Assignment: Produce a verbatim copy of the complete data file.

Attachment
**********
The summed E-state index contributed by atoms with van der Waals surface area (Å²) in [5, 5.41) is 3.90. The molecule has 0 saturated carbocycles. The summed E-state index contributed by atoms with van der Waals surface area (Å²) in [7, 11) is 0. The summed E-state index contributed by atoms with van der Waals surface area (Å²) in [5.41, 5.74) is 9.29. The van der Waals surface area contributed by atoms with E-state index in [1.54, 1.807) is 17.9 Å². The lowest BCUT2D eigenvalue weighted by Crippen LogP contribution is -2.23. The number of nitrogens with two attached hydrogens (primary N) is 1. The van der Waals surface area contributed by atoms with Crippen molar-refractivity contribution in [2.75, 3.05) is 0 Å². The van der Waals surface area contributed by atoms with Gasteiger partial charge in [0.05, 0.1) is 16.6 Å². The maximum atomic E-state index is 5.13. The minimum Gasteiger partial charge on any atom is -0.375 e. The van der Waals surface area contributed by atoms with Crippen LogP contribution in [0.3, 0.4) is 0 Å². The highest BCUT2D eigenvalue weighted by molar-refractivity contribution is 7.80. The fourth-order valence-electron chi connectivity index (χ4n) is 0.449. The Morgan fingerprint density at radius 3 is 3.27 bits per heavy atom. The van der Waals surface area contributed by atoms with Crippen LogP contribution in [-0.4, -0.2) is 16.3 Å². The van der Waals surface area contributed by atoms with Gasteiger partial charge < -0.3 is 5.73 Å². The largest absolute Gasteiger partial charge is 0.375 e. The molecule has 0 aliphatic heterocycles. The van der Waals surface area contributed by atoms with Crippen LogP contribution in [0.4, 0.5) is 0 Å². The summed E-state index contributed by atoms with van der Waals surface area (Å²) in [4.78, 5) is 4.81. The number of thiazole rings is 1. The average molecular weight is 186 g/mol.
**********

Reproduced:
The summed E-state index contributed by atoms with van der Waals surface area (Å²) in [5, 5.41) is 3.90. The molecule has 0 saturated carbocycles. The summed E-state index contributed by atoms with van der Waals surface area (Å²) in [7, 11) is 0. The summed E-state index contributed by atoms with van der Waals surface area (Å²) in [5.41, 5.74) is 9.29. The van der Waals surface area contributed by atoms with E-state index in [1.54, 1.807) is 17.9 Å². The lowest BCUT2D eigenvalue weighted by Crippen LogP contribution is -2.23. The number of nitrogens with two attached hydrogens (primary N) is 1. The van der Waals surface area contributed by atoms with Crippen molar-refractivity contribution in [2.75, 3.05) is 0 Å². The van der Waals surface area contributed by atoms with Gasteiger partial charge in [0.05, 0.1) is 16.6 Å². The maximum atomic E-state index is 5.13. The minimum Gasteiger partial charge on any atom is -0.375 e. The van der Waals surface area contributed by atoms with Crippen LogP contribution in [0.3, 0.4) is 0 Å². The highest BCUT2D eigenvalue weighted by molar-refractivity contribution is 7.80. The fourth-order valence-electron chi connectivity index (χ4n) is 0.449. The Morgan fingerprint density at radius 3 is 3.27 bits per heavy atom. The van der Waals surface area contributed by atoms with Crippen LogP contribution in [-0.4, -0.2) is 16.3 Å². The van der Waals surface area contributed by atoms with Gasteiger partial charge < -0.3 is 5.73 Å². The largest absolute Gasteiger partial charge is 0.375 e. The molecule has 0 aliphatic heterocycles. The van der Waals surface area contributed by atoms with Crippen LogP contribution in [0.4, 0.5) is 0 Å². The summed E-state index contributed by atoms with van der Waals surface area (Å²) in [4.78, 5) is 4.81. The number of thiazole rings is 1. The average molecular weight is 186 g/mol.